Saturday, October 7, 2017
Her are Pinky and Perky, from the BBC children's show of the same name. Not sure what they mean by 'between these and the original sounds.' Perhaps their songs were re-recorded for the album and they're cheekily acknowledging it? (or they're saying that Pinky and Perky are not the original performers of "Yellow Submarine" and such)
Let's take a look at that sticker near the top.
W.H. Smith? Someone must've brought this 'across the pond,' as the kids say. To make sure, I'll consult the assistant.
Sunday, October 1, 2017
I guess I should start out by stating that I only got this as a sort of time capsule thing. I thought 'this is too weird/dumb not to grab!' It's probably the most controversial album I have, just because of the cover image. Nowadays, you'd [hopefully] only see blackface for comedic purposes, like some character on a sitcom accidentally gets something on their face that makes it look like blackface, and it's 'oh, you...' *cue laugh track* Anyway...
Not sure where the 10 cent sticker would've been from. Flea market? Anyway, I found this (and a few others similar to it, possibly the same artists) at the local Salvation Army, no doubt from one person's collection.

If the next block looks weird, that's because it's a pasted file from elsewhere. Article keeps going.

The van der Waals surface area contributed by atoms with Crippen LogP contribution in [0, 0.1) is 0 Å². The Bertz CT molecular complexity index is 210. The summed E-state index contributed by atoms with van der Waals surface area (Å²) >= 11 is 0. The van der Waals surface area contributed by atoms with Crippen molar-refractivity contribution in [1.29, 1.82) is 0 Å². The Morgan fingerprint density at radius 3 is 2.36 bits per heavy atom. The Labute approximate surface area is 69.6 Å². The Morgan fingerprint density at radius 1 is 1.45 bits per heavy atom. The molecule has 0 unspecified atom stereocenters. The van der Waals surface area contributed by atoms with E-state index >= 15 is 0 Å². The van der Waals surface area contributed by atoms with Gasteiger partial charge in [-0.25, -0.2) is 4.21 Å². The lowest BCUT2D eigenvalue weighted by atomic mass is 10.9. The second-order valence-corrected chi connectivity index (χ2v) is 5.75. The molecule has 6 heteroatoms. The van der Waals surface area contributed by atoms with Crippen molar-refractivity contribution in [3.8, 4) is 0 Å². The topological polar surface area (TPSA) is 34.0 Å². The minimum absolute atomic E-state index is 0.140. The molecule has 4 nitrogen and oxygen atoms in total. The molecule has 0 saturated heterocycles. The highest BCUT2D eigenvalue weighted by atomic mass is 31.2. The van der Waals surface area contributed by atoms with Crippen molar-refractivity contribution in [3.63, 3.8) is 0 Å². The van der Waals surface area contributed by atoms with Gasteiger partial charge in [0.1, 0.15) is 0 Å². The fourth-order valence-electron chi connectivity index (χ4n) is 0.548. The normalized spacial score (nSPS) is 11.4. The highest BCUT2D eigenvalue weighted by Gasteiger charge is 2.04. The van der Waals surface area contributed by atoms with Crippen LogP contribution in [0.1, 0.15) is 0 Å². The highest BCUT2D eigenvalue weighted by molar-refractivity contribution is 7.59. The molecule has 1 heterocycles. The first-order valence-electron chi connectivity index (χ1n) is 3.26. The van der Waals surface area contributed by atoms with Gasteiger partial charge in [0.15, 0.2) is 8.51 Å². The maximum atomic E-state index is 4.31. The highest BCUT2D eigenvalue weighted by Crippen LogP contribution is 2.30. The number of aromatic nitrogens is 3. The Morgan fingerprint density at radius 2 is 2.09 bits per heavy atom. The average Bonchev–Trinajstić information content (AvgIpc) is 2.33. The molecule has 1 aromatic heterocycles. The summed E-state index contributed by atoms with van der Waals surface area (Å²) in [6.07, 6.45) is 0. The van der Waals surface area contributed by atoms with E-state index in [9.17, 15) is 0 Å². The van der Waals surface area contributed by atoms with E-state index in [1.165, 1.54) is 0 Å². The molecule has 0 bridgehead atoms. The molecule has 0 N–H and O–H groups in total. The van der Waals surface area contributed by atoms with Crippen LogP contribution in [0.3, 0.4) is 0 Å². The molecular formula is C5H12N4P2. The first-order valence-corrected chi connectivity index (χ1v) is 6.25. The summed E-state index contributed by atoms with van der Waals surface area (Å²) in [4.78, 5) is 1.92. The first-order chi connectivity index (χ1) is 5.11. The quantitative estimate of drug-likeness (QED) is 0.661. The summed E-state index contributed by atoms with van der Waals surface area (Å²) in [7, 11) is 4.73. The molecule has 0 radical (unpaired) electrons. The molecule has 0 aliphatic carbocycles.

I think it's the same guys on the other minstrel albums. Definitely some cringe-worthy titles there, mixed in with some great ones. ("Beautiful Dreamer" is especially nice)
Unsurprisingly, as seen in the bottom left corner, this 1961 album is from England. (it says An Oriole of England Recording) While the Civil Rights movement was going strong in America, the BBC series The Black & White Minstrel Show was going strong in the UK, lasting until 1978! :o The first time I saw performers in blackface, or at least really took notice and understood the controversy, was on All in the Family, where Archie blacked up for a show with his Army buddies, much to Edith's dismay. (first time ever was probably seeing clips of Al Jolson)
More info on the history of minstrel shows here.